In recent years, my discussions with wholesale distributors have increasingly turned to the workforce. Traditionally, distributors have been blessed with long-term employees, some boasting 40 years or more of service. The retirement of those seasoned employees presents a challenge that distributors have not seen in the past: attracting, hiring, and retaining the younger, millennial workforce. Fortune recently published a list of the 100 Best Workplaces for Millennials. I was interested to see which distributors made the list and to learn about their best practices. Unfortunately, there were none. Ouch.
While distributors may not be at the forefront of this employment challenge, there is a lot to learn from companies that have been successful with the millennial workforce. One strategy they use is changing the way they recruit new employees. When turnover was low, it was okay to look for new employees through referrals and word of mouth. But with the current workforce shortages, distributors need to take a more active approach. (See “How Sharp are Your Distributorship’s Recruiting Skills?”) Prospective employees may not have even a basic understanding of the distribution business. A proactive approach may include education not only on the industry, but also on the many career paths and opportunities. Candidates need to understand there is more to the industry than an entry-level salary in the warehouse – that it’s possible to have a very successful and lucrative career.
It’s also a good strategy to show younger workers how a job in distribution is a good match for many of the things that are important to them. (See “Industrial Distribution + Millennial Generation = Good Match.”) If a flexible work schedule is important, you might explain how a sales rep sets his or her own schedule and works outside the office. If a candidate has good technology or social media skills, they might be a good fit in your marketing department where e-commerce and customer satisfaction programs could benefit from these skills. It’s important to think outside the box and find new ways to “sell” to prospects.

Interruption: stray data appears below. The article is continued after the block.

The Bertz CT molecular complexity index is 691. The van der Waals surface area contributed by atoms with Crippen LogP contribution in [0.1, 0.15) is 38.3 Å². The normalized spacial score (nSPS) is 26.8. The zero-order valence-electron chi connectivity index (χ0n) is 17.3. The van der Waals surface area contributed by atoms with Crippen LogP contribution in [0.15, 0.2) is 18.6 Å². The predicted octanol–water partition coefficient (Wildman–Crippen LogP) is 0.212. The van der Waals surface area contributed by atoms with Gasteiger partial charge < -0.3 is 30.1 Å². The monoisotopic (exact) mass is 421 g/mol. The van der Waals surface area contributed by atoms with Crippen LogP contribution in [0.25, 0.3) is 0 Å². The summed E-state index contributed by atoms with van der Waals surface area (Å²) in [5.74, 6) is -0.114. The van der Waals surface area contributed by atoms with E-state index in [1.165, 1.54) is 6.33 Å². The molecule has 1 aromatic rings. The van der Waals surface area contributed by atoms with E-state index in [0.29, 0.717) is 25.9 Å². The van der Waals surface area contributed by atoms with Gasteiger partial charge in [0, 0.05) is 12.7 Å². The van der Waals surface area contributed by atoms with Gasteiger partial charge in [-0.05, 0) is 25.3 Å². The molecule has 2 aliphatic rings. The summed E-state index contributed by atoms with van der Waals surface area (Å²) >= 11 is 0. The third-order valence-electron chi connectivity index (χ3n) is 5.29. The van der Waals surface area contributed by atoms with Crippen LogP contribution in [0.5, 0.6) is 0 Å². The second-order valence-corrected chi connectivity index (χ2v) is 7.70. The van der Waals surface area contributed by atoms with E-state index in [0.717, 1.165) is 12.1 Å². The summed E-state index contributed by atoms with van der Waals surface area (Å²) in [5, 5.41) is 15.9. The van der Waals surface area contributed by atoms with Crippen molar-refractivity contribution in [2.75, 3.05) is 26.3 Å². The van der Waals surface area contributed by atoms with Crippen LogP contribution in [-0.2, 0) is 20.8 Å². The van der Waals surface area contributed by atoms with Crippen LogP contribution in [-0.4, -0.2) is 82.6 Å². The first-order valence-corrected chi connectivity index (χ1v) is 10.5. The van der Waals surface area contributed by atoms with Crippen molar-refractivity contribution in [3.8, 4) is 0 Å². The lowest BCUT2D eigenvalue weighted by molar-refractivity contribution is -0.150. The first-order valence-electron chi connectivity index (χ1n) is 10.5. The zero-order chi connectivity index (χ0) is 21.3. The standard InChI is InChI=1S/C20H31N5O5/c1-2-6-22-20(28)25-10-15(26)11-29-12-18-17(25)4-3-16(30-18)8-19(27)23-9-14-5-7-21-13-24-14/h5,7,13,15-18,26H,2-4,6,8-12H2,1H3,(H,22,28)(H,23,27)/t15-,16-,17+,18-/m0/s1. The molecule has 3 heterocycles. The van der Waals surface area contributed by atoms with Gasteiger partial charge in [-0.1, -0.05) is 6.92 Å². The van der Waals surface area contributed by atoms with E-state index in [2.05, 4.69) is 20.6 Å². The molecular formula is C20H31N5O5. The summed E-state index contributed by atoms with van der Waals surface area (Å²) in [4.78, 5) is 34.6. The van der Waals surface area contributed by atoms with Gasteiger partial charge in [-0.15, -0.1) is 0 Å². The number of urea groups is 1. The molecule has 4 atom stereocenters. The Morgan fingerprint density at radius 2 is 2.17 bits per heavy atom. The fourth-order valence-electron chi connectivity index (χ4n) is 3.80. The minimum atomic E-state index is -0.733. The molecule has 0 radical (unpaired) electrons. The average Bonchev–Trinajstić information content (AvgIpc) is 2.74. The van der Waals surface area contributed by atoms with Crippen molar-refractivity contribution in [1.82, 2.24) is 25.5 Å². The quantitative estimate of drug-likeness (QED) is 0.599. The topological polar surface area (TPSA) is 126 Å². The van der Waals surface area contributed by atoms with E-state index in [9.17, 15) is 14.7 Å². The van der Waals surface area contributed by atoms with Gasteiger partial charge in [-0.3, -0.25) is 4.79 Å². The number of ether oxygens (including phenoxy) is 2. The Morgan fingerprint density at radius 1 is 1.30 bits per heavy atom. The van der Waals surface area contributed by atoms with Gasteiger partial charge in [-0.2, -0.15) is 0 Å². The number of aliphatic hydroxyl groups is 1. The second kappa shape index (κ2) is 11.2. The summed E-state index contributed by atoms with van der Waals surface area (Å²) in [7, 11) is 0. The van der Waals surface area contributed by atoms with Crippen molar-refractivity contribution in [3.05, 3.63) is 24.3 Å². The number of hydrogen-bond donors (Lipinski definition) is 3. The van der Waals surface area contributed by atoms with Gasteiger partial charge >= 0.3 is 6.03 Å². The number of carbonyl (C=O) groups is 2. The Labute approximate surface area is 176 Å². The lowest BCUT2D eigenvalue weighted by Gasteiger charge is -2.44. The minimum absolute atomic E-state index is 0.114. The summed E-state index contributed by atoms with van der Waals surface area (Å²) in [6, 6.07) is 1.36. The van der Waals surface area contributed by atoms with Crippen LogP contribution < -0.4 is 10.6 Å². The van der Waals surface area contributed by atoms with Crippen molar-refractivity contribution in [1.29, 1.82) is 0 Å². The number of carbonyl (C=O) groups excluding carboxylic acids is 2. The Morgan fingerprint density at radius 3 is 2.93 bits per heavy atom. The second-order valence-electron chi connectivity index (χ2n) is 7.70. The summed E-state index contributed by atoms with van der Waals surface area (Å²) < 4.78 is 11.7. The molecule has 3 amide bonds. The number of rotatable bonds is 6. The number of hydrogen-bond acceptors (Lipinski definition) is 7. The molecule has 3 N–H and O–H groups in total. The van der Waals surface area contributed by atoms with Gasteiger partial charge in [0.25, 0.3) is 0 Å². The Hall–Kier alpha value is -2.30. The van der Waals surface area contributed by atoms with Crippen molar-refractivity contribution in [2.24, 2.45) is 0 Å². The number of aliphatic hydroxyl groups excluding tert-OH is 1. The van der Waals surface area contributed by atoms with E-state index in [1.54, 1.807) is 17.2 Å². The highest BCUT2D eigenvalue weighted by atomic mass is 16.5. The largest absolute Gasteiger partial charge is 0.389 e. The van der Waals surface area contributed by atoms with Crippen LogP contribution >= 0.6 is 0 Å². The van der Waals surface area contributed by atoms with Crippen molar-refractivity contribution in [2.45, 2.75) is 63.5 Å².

Once you’ve successfully hired your new workforce, how do you keep them? Fortune has found that when millennials rate their company as a great place to work, they are 20 times more likely to stick around. (Read more in “This Is the Secret to Holding Onto Millennial Employees.”) Younger workers want to feel connected to their work and feel they are a part of something important. Helping employees understand the distributor’s place in the supply chain – and ultimately society – may give them the connectedness they desire. Clear, company-wide communication is beneficial for all employees, but millennials also appreciate one-on-one conversations with managers, further reinforcing their role in the team and the company.
Millennials are also likely to participate in an internal social network. They are not only able to catch up on company news, but also to connect with colleagues who have similar roles, interests, and goals. This network fosters the sense of community that is important for all employees, but especially younger workers. If your company doesn’t currently have an internal social network, it’s something to consider.
While it’s clear that distributors need to solve their hiring challenges, there are no clear answers. With new ideas and fresh approaches, perhaps we can become an industry of choice for millennials.
For more on becoming an employer of choice, see How Emotionally Aware Computing Can Bring Happiness to Your Organization.